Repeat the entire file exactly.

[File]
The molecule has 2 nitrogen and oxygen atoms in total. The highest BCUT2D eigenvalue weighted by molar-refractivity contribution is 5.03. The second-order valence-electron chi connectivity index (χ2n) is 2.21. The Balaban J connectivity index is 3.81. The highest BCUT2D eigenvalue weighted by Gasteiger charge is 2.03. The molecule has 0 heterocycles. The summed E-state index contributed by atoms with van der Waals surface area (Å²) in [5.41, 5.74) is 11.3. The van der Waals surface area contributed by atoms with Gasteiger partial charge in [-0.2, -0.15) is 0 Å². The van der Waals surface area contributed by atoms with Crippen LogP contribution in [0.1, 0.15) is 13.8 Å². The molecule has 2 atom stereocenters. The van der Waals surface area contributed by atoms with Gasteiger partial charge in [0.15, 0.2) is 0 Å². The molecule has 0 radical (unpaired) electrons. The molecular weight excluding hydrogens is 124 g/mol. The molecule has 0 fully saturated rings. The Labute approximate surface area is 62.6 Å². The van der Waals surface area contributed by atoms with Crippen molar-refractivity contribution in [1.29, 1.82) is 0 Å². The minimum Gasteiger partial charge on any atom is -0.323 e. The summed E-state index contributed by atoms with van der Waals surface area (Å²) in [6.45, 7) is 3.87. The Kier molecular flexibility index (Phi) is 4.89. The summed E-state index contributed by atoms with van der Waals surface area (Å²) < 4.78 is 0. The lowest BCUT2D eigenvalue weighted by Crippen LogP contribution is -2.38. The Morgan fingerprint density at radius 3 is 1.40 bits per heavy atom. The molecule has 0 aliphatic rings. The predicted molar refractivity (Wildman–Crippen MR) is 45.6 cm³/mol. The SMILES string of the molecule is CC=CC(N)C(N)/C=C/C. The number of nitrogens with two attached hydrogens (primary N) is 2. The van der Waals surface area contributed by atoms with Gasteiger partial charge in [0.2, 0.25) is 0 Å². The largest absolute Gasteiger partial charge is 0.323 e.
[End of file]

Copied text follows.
The molecule has 2 nitrogen and oxygen atoms in total. The highest BCUT2D eigenvalue weighted by molar-refractivity contribution is 5.03. The second-order valence-electron chi connectivity index (χ2n) is 2.21. The Balaban J connectivity index is 3.81. The highest BCUT2D eigenvalue weighted by Gasteiger charge is 2.03. The molecule has 0 heterocycles. The summed E-state index contributed by atoms with van der Waals surface area (Å²) in [5.41, 5.74) is 11.3. The van der Waals surface area contributed by atoms with Gasteiger partial charge in [-0.2, -0.15) is 0 Å². The van der Waals surface area contributed by atoms with Crippen LogP contribution in [0.1, 0.15) is 13.8 Å². The molecule has 2 atom stereocenters. The van der Waals surface area contributed by atoms with Gasteiger partial charge in [0.15, 0.2) is 0 Å². The molecule has 0 radical (unpaired) electrons. The molecular weight excluding hydrogens is 124 g/mol. The molecule has 0 fully saturated rings. The Labute approximate surface area is 62.6 Å². The van der Waals surface area contributed by atoms with Crippen molar-refractivity contribution in [1.29, 1.82) is 0 Å². The minimum Gasteiger partial charge on any atom is -0.323 e. The summed E-state index contributed by atoms with van der Waals surface area (Å²) in [6.45, 7) is 3.87. The Kier molecular flexibility index (Phi) is 4.89. The summed E-state index contributed by atoms with van der Waals surface area (Å²) < 4.78 is 0. The lowest BCUT2D eigenvalue weighted by Crippen LogP contribution is -2.38. The Morgan fingerprint density at radius 3 is 1.40 bits per heavy atom. The molecule has 0 aliphatic rings. The predicted molar refractivity (Wildman–Crippen MR) is 45.6 cm³/mol. The SMILES string of the molecule is CC=CC(N)C(N)/C=C/C. The number of nitrogens with two attached hydrogens (primary N) is 2. The van der Waals surface area contributed by atoms with Gasteiger partial charge in [0.2, 0.25) is 0 Å². The largest absolute Gasteiger partial charge is 0.323 e.